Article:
Check out my full recipe for Mediterranean Cauliflower Rice with Toasted Almonds here.
Cilantro and a squeeze of lime
Cilantro and lime suit Mexican and Indian dishes, as well as Thai curries. Serve this variation with:
- Tacos, tostadas and enchiladas
- Fresh Black Bean Burrito Bowls
- Quick Chana Masala and Dal Makhani
- Thai curries: Green Thai Curry, Red Thai Curry, and Panang Curry
Please let me know how your cauliflower rice turns out in the comments! I really love hearing from you and look forward to your serving suggestions.
How to Make Cauliflower Rice
- Prep Time: 15 minutes
- Cook Time: 15 minutes
- Total Time: 30 minutes
- Yield: 4 servings 1x
- Category: Side dish
- Method: Stovetop
- Cuisine: Varies
- Diet: Gluten Free
Make perfect cauliflower rice with this recipe! This light side dish is low carb, vegan and gluten free, too. Recipe yields 4 side servings.
- 1 medium-to-large head cauliflower or 16 ounces store-bought cauliflower rice*
- 2 tablespoons extra-virgin olive oil
- 2 cloves garlic, pressed or minced
- ¼ teaspoon fine sea salt
- Optional: 2 tablespoons chopped flat-leaf parsley or cilantro
- Optional: Squeeze of fresh lemon or lime juice
- Freshly ground black pepper, to taste
- If you’re working with a head of cauliflower (if using store-bought, skip to the next step), cut it into medium chunks (see photo) and discard the core. Working in batches, pulse the chunks in a food processor with the S-blade until they’re broken into tiny pieces, just bigger than couscous. (See recipe notes if you don’t have a food processor.)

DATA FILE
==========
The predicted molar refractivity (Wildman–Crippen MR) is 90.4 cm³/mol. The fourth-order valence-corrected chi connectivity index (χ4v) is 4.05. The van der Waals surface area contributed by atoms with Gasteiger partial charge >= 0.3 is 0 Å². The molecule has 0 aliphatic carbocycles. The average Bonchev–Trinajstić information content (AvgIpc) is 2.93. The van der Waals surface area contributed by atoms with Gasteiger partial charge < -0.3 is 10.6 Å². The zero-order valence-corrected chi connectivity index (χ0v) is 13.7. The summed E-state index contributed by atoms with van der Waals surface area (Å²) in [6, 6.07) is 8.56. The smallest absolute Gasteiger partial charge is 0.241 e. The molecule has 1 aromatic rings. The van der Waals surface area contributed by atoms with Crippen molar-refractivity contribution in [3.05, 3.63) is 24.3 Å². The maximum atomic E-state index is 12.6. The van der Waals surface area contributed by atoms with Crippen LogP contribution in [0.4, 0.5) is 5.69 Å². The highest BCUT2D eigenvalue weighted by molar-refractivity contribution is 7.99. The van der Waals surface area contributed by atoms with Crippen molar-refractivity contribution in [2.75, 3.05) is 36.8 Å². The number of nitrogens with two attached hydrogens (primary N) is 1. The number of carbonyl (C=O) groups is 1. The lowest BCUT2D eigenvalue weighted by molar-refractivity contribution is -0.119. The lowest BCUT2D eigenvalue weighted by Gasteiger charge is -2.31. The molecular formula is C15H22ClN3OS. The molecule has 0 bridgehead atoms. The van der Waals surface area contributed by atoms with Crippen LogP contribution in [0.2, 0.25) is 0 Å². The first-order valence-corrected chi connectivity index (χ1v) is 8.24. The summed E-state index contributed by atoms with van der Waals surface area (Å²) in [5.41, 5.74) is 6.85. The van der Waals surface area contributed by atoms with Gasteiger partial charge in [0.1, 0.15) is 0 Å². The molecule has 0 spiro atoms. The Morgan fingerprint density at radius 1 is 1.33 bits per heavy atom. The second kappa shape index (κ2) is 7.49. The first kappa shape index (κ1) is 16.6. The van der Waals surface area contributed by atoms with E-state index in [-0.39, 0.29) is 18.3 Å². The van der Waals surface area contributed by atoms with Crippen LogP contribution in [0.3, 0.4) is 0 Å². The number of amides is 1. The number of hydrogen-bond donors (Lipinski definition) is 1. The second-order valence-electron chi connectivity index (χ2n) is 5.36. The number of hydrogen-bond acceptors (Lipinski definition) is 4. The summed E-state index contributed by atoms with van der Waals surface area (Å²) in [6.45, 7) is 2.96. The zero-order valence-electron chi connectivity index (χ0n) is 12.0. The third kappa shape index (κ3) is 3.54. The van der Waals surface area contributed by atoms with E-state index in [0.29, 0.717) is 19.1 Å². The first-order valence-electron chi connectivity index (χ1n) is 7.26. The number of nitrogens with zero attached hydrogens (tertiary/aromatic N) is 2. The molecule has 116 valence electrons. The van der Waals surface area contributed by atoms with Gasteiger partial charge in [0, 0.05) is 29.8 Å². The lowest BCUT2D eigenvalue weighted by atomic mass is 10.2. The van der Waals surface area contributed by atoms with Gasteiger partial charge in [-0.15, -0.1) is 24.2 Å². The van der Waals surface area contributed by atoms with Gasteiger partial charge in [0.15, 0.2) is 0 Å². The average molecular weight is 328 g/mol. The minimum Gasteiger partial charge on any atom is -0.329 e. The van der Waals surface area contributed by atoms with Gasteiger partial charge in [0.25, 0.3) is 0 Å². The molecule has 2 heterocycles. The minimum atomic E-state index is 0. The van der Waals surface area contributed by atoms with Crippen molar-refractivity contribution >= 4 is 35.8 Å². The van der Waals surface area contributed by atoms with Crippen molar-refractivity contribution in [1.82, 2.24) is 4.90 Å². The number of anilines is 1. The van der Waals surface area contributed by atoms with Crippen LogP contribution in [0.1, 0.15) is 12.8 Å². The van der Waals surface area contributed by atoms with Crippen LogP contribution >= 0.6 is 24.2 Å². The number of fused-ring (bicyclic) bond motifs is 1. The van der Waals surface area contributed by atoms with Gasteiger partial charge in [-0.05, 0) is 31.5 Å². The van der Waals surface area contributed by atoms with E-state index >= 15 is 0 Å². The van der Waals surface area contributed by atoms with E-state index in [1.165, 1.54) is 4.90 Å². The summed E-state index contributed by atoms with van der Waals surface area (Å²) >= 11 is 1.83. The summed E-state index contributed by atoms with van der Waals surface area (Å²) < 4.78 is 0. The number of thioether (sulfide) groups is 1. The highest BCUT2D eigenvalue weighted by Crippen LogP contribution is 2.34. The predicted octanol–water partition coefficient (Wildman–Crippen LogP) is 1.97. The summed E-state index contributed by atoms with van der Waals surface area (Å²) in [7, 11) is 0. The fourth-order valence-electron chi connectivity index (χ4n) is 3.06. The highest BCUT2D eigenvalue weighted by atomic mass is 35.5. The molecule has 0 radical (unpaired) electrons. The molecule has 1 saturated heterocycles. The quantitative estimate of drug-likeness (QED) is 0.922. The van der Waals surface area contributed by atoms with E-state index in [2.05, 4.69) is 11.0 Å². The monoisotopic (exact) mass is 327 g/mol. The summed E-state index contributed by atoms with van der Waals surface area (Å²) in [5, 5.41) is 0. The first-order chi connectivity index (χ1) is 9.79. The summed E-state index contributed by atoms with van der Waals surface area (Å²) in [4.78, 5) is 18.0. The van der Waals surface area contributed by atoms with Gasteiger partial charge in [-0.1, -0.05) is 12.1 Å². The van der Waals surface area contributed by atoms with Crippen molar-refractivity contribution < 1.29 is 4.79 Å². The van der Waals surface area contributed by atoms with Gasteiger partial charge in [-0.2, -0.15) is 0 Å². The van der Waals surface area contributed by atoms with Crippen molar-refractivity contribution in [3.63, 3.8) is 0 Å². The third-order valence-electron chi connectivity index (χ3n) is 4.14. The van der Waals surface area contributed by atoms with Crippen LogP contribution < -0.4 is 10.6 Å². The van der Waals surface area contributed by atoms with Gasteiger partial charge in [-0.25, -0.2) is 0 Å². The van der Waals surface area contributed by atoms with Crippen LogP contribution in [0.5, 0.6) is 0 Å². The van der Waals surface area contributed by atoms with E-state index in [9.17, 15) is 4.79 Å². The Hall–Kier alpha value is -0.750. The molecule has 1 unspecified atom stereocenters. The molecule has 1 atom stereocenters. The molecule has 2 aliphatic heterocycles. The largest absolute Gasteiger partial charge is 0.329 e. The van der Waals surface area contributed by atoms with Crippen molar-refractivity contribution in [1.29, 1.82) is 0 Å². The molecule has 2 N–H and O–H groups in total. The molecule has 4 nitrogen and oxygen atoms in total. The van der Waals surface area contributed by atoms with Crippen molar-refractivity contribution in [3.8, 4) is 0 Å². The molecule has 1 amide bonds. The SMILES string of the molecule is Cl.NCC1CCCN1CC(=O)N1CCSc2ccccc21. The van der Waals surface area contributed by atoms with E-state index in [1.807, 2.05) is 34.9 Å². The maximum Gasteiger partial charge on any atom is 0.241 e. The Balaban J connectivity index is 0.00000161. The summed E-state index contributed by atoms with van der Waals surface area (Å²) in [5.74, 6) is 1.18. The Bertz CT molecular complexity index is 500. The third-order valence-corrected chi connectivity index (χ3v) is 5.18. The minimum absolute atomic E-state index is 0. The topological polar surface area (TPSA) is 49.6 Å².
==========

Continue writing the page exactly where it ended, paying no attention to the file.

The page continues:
- Wrap the cauliflower rice in a clean tea towel or paper towels, twist, and squeeze as much water as possible from the rice—you might be surprised by how much water you can wring out, or you might not be. Cauliflower varies quite a bit in its moisture level, and this step ensures that it cooks well.
- Warm the skillet over medium heat. Add the olive oil, followed by the garlic. Cook while stirring just until the garlic is fragrant, about 10 to 20 seconds. Add the cauliflower rice and salt, and stir to combine. Cook, stirring just every minute or so, until the cauliflower rice is hot and turning golden in places, about 6 to 10 minutes.
- Remove the skillet from the heat. Stir in the chopped fresh herbs and citrus, if using. Season to taste with salt and pepper, and serve warm. Leftover cauliflower rice will keep well in the fridge for up to 4 days. Gently reheat in the microwave or on the stovetop before serving.
Recipe adapted from my Mediterranean Cauliflower Rice.
*Store-bought cauliflower rice: Fresh or frozen cauliflower rice will work well for this recipe. If frozen, let the rice defrost in the refrigerator for several hours in advance. Or, you may be able to defrost the frozen rice more quickly in a fine-mesh sieve under cool running water. Be sure to squeeze out excess water as indicated in step two.
If you don’t have a food processor: Slice the cauliflower into even quarters. Grate one quarter at a time on the medium holes of a cheese grater.